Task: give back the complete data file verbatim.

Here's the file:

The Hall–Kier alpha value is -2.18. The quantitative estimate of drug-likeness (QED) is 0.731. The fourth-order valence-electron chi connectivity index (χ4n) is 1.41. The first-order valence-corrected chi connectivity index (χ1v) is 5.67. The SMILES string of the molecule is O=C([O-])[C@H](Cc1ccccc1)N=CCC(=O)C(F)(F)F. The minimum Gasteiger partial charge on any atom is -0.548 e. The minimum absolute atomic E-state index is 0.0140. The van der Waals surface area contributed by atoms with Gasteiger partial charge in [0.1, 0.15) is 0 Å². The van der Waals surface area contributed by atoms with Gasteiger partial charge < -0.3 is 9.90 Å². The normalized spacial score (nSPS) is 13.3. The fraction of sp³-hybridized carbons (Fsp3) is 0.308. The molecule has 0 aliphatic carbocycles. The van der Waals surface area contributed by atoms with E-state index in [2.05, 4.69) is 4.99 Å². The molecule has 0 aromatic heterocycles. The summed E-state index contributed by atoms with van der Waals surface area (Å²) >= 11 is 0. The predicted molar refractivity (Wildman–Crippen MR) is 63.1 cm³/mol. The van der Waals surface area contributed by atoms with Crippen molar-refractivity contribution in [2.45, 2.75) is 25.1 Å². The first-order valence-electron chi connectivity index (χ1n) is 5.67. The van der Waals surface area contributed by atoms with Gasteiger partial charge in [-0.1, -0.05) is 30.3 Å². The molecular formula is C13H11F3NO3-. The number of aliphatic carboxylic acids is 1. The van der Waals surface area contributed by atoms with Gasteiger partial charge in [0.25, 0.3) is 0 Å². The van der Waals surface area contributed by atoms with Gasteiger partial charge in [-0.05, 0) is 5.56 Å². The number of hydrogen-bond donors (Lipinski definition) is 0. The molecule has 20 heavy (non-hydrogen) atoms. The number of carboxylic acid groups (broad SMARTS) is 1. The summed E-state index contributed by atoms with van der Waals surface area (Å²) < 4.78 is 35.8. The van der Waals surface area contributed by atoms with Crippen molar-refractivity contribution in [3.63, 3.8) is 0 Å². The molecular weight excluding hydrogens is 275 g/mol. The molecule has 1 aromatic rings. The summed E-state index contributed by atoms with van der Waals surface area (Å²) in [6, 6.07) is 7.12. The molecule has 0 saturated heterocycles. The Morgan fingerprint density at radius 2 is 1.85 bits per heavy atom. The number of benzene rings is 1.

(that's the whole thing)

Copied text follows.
The Hall–Kier alpha value is -2.18. The quantitative estimate of drug-likeness (QED) is 0.731. The fourth-order valence-electron chi connectivity index (χ4n) is 1.41. The first-order valence-corrected chi connectivity index (χ1v) is 5.67. The SMILES string of the molecule is O=C([O-])[C@H](Cc1ccccc1)N=CCC(=O)C(F)(F)F. The minimum Gasteiger partial charge on any atom is -0.548 e. The minimum absolute atomic E-state index is 0.0140. The van der Waals surface area contributed by atoms with Gasteiger partial charge in [0.1, 0.15) is 0 Å². The van der Waals surface area contributed by atoms with Gasteiger partial charge < -0.3 is 9.90 Å². The normalized spacial score (nSPS) is 13.3. The fraction of sp³-hybridized carbons (Fsp3) is 0.308. The molecule has 0 aliphatic carbocycles. The van der Waals surface area contributed by atoms with E-state index in [2.05, 4.69) is 4.99 Å². The molecule has 0 aromatic heterocycles. The summed E-state index contributed by atoms with van der Waals surface area (Å²) >= 11 is 0. The predicted molar refractivity (Wildman–Crippen MR) is 63.1 cm³/mol. The van der Waals surface area contributed by atoms with Crippen molar-refractivity contribution in [2.45, 2.75) is 25.1 Å². The first-order valence-electron chi connectivity index (χ1n) is 5.67. The van der Waals surface area contributed by atoms with Gasteiger partial charge in [-0.1, -0.05) is 30.3 Å². The molecular formula is C13H11F3NO3-. The number of aliphatic carboxylic acids is 1. The van der Waals surface area contributed by atoms with Gasteiger partial charge in [0.25, 0.3) is 0 Å². The van der Waals surface area contributed by atoms with Gasteiger partial charge in [-0.05, 0) is 5.56 Å². The number of hydrogen-bond donors (Lipinski definition) is 0. The molecule has 20 heavy (non-hydrogen) atoms. The number of carboxylic acid groups (broad SMARTS) is 1. The summed E-state index contributed by atoms with van der Waals surface area (Å²) < 4.78 is 35.8. The van der Waals surface area contributed by atoms with Crippen molar-refractivity contribution in [3.63, 3.8) is 0 Å². The molecular weight excluding hydrogens is 275 g/mol. The molecule has 1 aromatic rings. The summed E-state index contributed by atoms with van der Waals surface area (Å²) in [6, 6.07) is 7.12. The molecule has 0 saturated heterocycles. The Morgan fingerprint density at radius 2 is 1.85 bits per heavy atom. The number of benzene rings is 1.